Jun 23, 2023 - Technology

How to protect your identity after MOVEit breaches

Wallet with data coming out of it.

Ilustration: Rebecca Zisser/Axios

The number of people whose personal information has been exposed or stolen during a series of breaches related to the MOVEit file-transfer tool is continuing to grow — but security experts say there are still some practical steps individuals can take to protect their identities.

Why it matters: Once a malicious actor steals someone's identity, it's challenging and time-consuming for the individual to get it back and clean up the mess.

The big picture: Hackers are believed to have targeted a wide range of organizations — including federal agencies, state governments and corporate entities — using flaws in popular file-transfer tool MOVEit.

  • Cl0p, the Russian ransomware gang reported to have exploited MOVEit vulnerabilities, has listed at least 95 organizations on its dark web site whom it says it has breached.
  • State offices in California and Maryland, as well as a university system in Illinois, said this week they were investigating related breaches on their networks.

Between the lines: Data exposed in these breaches could end up being leaked on the dark web, where malicious actors can purchase it to steal people's identities, open fraudulent accounts or even access existing accounts.

  • Many of the affected organizations have collected people's financial accounts and Social Security numbers — although it's unclear as of now whether hackers successfully stole that data from company networks.

Be smart: Zulfikar Ramzan, chief scientist at identity protection company Aura, told Axios there are several steps that consumers can take now to protect their identities in case hackers did steal their data.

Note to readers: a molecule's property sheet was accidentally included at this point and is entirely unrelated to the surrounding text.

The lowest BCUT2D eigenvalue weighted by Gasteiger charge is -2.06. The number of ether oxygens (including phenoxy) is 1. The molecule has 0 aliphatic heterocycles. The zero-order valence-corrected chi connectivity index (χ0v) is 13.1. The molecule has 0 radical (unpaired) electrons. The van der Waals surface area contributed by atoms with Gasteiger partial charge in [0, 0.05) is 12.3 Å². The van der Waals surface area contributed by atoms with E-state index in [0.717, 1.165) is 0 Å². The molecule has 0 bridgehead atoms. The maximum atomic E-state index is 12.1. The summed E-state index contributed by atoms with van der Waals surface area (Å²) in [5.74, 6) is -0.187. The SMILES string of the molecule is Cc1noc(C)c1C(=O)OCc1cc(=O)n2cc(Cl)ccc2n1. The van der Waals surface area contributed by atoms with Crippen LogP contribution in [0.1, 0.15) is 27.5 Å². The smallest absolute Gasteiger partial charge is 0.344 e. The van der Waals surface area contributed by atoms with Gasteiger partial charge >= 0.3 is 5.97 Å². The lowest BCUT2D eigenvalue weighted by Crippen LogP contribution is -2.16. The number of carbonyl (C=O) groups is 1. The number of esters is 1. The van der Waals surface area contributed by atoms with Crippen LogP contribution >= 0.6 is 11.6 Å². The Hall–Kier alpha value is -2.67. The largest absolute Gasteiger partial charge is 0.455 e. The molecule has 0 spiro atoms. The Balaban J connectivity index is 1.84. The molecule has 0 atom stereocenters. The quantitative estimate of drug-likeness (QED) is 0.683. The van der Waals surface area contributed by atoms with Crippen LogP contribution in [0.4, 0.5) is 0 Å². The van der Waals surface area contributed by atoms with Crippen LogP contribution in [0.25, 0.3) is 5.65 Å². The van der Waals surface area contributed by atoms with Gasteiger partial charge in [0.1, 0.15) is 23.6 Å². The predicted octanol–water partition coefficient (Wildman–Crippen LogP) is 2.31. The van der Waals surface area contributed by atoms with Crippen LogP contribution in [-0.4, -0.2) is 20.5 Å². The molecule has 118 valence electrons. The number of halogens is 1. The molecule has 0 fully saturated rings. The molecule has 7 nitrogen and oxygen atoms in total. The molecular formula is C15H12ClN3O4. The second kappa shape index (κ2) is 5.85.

• First, start monitoring your credit report for signs of new accounts created in your name.
  • Next, change your passwords — especially the ones tied to leaked email addresses — and consider using a password manager that can store and create unique, difficult-to-guess passwords for each account, Ramzan said.
  • Then, sign up for a data broker opt-out program that will wipe any personal data that marketers have collected about you online. The data that brokers collect can make it easier for scammers to impersonate you, Ramzan said.
  • Lastly, use dark-web-scanning tools to see what passwords have been leaked already to figure out what other accounts might need an update.

Yes, but: There's no guarantee that every targeted organization will know it's been impacted or will alert affected consumers if their data was stolen.

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